For a society that thrives on renewable energy, it is essential that excess renewable energy is converted into chemical fuels.
Hydrogen peroxide (HP) is an important chemical that is produced yearly on a 2m ton scale and is relatively expensive for a simple molecule that consists of only four atoms. HP is used in in small quantities as an oxidiser and/or an antibacterial agent in many products such as disinfectants, stain removers, clog-removers, bleach, hair colour agents, toothpaste, facial and body creams, mouth wash, antibacterial soap, antiseptic rinse products, odour removers, and contact lens solutions. In addition to this, large scale applications include the textile and paper industry, and the paper recycling process requires high amounts of peroxide in order to oxidatively remove ink. HP is considered to be a green oxidant because all of its atoms are transferred to the substrate with water being its only side product. However, its synthesis is not the most sustainable process.
HP is exclusively produced by the chemical industry via the anthraquinone procedure.1-3 In this process, HP is produced in a stepwise batch process that requires the usage of stoichiometric amounts of anthraquinone, and a cumbersome separation of these reagents. The synthesis of HP therefore is energy intensive and generates a lot of waste as a result of many different and complex side reactions that take place during the anthraquinone process. Preferably, it would be a lot better if HP could be produced in an electrochemical manner using a catalytic and sustainable process. A proof-of-concept design for such an application was recently published by the group of Haotian Wang, who produced pure aqueous H2O2 solutions up to 20% by weight.4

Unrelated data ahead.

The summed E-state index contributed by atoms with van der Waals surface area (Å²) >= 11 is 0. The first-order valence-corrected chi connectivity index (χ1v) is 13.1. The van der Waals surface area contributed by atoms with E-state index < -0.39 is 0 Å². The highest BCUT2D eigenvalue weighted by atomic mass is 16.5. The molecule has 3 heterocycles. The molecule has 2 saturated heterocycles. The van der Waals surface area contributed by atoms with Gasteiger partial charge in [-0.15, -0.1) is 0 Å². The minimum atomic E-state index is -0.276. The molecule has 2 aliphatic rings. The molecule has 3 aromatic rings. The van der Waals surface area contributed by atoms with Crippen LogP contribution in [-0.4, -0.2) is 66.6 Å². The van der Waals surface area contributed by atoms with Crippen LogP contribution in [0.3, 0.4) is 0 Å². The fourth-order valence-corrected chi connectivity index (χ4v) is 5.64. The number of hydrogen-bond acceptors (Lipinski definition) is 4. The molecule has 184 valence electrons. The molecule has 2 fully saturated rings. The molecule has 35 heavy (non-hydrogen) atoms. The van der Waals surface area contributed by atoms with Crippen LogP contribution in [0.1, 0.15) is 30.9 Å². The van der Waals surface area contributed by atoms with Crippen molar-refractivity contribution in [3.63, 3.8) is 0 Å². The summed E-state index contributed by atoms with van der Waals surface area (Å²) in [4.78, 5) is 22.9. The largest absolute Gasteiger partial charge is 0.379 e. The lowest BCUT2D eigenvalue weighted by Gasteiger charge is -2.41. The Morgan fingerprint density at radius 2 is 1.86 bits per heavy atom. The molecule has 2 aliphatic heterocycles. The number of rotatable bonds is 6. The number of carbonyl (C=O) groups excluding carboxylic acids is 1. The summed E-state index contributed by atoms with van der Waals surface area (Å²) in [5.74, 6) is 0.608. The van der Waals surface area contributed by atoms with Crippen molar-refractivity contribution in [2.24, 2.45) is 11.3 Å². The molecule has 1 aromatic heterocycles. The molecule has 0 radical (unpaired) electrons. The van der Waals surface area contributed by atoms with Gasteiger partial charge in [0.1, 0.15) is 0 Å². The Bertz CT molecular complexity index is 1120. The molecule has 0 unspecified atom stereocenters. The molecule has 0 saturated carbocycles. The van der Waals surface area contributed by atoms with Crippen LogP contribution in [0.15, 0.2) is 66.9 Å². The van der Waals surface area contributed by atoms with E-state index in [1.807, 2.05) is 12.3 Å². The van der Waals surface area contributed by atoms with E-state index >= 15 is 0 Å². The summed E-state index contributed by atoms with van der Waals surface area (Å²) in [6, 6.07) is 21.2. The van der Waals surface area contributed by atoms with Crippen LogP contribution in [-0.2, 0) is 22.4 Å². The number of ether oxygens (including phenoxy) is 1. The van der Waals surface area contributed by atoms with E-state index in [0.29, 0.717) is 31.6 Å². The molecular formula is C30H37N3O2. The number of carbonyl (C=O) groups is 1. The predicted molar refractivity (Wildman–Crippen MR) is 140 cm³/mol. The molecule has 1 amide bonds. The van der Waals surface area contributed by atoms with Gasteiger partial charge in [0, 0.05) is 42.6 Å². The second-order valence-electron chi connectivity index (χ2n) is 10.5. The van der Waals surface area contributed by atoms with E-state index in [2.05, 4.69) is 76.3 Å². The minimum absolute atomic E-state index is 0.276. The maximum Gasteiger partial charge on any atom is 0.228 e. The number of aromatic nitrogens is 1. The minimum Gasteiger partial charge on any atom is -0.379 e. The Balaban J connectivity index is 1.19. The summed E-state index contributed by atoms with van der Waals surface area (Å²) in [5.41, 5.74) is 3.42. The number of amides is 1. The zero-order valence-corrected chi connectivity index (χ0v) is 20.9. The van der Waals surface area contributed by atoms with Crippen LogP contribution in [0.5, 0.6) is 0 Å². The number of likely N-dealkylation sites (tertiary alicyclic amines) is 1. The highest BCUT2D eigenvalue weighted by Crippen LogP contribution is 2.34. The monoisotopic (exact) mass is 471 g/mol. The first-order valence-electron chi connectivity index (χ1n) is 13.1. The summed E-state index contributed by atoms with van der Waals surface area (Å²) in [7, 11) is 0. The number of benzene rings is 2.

It is important to mention that it is not easy to find a good catalyst for the electrochemical production of HP. Reduction of dioxygen to water is more beneficial from a thermodynamic point of view than the reduction of dioxygen to HP which is an high energy intermediate on route to water. A catalyst is needed that very easily catalyses the first sequence of steps to produce HP, while the second steps towards HP proceeds over a large barrier (see Fig. 1).
Under non-electrochemical conditions, HP does not react with itself to produce oxygen and water spontaneously. The elephants toothpaste experiment is a famous example of such a reaction (see Fig. 2). The spontaneous decomposition of HP in a reaction with itself is highly exothermic and catalysed by many transition metal catalysts and metal surfaces. These should be rigorously avoided as catalysts, or components, of the electrochemical cell.
Oxidised carbon electrodes are good catalysts to produce HP selectively. This latter selectivity is important to get the most HP out of the electrochemical reactor without moving to huge currents and/or applied potentials. Mercury catalysts appear to do significantly better, but the sheer toxicity of this material will most likely hamper its commercial success.1-3